1. Define your Restaurant Brand
Before you start sharing your brand with the world, you need to define and refine it for yourself. Identifying your mission statement, values, market, and ideal customers informs your brand positioning statement, and helps to set you apart from the competition. This will form the foundation of your restaurant brand guidelines to come.
Mission Statement and Values
Your restaurant’s mission statement and values help your business express its goals and purpose. They serve as your north star, guiding every other branding decision, so choose them carefully.
For example, if your mission statement communicates that your brand values customer service, you could align any restaurant slogans you create to include a promise of quality and satisfaction.
Your mission statement should explain why your restaurant exists. What is its purpose? Why did you decide to start your business?
Fictitious example: “Les Bagliers is on a mission to bring the joys of Montréal-style bagels beyond Québec.”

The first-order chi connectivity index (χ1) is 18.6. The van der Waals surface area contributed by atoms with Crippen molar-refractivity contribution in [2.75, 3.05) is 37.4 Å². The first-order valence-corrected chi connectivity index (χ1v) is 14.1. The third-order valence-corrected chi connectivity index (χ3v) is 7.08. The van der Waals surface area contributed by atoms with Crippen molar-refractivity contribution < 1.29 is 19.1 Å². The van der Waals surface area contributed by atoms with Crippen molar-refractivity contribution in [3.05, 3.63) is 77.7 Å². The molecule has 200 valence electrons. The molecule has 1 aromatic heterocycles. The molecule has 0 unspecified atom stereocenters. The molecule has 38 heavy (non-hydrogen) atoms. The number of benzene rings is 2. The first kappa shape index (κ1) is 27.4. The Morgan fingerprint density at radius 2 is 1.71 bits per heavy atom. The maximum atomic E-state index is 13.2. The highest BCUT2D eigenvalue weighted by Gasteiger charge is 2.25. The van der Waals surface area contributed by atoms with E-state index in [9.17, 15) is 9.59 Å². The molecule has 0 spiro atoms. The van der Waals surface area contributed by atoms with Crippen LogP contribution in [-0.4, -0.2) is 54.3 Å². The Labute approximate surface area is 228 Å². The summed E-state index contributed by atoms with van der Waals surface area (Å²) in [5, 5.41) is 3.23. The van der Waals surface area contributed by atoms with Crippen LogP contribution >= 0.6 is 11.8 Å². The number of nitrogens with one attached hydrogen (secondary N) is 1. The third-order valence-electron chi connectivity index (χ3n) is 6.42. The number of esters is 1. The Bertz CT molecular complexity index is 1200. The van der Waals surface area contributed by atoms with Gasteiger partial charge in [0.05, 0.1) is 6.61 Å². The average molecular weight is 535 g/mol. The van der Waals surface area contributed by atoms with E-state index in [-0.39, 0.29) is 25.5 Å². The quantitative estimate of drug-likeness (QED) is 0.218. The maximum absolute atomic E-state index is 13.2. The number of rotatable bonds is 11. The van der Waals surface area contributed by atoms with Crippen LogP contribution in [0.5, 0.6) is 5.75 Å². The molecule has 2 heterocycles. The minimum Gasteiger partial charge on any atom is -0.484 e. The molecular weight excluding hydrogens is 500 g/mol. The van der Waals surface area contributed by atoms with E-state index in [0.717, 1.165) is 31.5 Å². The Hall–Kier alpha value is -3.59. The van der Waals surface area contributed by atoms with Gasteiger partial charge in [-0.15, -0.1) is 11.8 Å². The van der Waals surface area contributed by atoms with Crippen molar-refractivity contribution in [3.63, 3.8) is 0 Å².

Starbucks’ mission: “To inspire and nurture the human spirit – one person, one cup, and one neighborhood at a time.”
Your values express what you stand for and believe in.
Fictitious example: “Les Bagliers prides itself on using only authentic recipes and methods, and doesn’t take shortcuts.”
Your target market is the ideal customer base you want to serve. Consider their geography, demographics, lifestyle, and behaviors for a holistic understanding of whom your restaurant’s branding needs to resonate with.
Geography: Where are your customers located? Does this area have any unique considerations? Which areas would you like to expand into?
Demographics: Who is your ideal customer? How old are they? How much money do they make? What do they do for a living?
Lifestyle: What do your customers value? What are they interested in?
Behaviors: What are your customers’ pain points? What are their spending habits like?